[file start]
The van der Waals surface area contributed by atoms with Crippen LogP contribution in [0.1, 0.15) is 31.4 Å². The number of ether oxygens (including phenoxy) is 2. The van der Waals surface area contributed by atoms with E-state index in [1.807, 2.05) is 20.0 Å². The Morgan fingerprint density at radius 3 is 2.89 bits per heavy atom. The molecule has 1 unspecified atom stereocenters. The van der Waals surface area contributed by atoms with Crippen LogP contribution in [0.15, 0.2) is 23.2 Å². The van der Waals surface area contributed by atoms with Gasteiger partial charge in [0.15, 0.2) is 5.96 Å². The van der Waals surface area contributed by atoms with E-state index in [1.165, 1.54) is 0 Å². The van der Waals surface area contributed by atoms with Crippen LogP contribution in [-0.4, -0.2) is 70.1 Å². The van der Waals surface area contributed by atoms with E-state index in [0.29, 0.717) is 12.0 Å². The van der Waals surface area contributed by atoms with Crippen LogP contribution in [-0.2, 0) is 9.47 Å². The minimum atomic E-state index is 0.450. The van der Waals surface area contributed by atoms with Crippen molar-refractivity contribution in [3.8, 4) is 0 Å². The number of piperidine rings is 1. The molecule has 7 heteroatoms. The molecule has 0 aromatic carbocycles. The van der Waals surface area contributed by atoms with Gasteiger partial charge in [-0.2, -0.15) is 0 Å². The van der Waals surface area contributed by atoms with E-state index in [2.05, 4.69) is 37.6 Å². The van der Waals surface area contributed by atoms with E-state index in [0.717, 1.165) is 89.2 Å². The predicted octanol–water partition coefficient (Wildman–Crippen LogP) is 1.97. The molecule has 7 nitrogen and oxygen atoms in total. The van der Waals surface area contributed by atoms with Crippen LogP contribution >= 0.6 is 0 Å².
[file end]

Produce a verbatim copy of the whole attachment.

The van der Waals surface area contributed by atoms with Crippen LogP contribution in [0.1, 0.15) is 31.4 Å². The number of ether oxygens (including phenoxy) is 2. The van der Waals surface area contributed by atoms with E-state index in [1.807, 2.05) is 20.0 Å². The Morgan fingerprint density at radius 3 is 2.89 bits per heavy atom. The molecule has 1 unspecified atom stereocenters. The van der Waals surface area contributed by atoms with Crippen LogP contribution in [0.15, 0.2) is 23.2 Å². The van der Waals surface area contributed by atoms with Gasteiger partial charge in [0.15, 0.2) is 5.96 Å². The van der Waals surface area contributed by atoms with E-state index in [1.165, 1.54) is 0 Å². The van der Waals surface area contributed by atoms with Crippen LogP contribution in [-0.4, -0.2) is 70.1 Å². The van der Waals surface area contributed by atoms with E-state index in [0.29, 0.717) is 12.0 Å². The van der Waals surface area contributed by atoms with Crippen LogP contribution in [-0.2, 0) is 9.47 Å². The minimum atomic E-state index is 0.450. The van der Waals surface area contributed by atoms with Crippen molar-refractivity contribution in [3.8, 4) is 0 Å². The number of piperidine rings is 1. The molecule has 7 heteroatoms. The molecule has 0 aromatic carbocycles. The van der Waals surface area contributed by atoms with Gasteiger partial charge in [-0.2, -0.15) is 0 Å². The van der Waals surface area contributed by atoms with E-state index in [2.05, 4.69) is 37.6 Å². The van der Waals surface area contributed by atoms with E-state index in [0.717, 1.165) is 89.2 Å². The predicted octanol–water partition coefficient (Wildman–Crippen LogP) is 1.97. The molecule has 7 nitrogen and oxygen atoms in total. The van der Waals surface area contributed by atoms with Crippen LogP contribution >= 0.6 is 0 Å².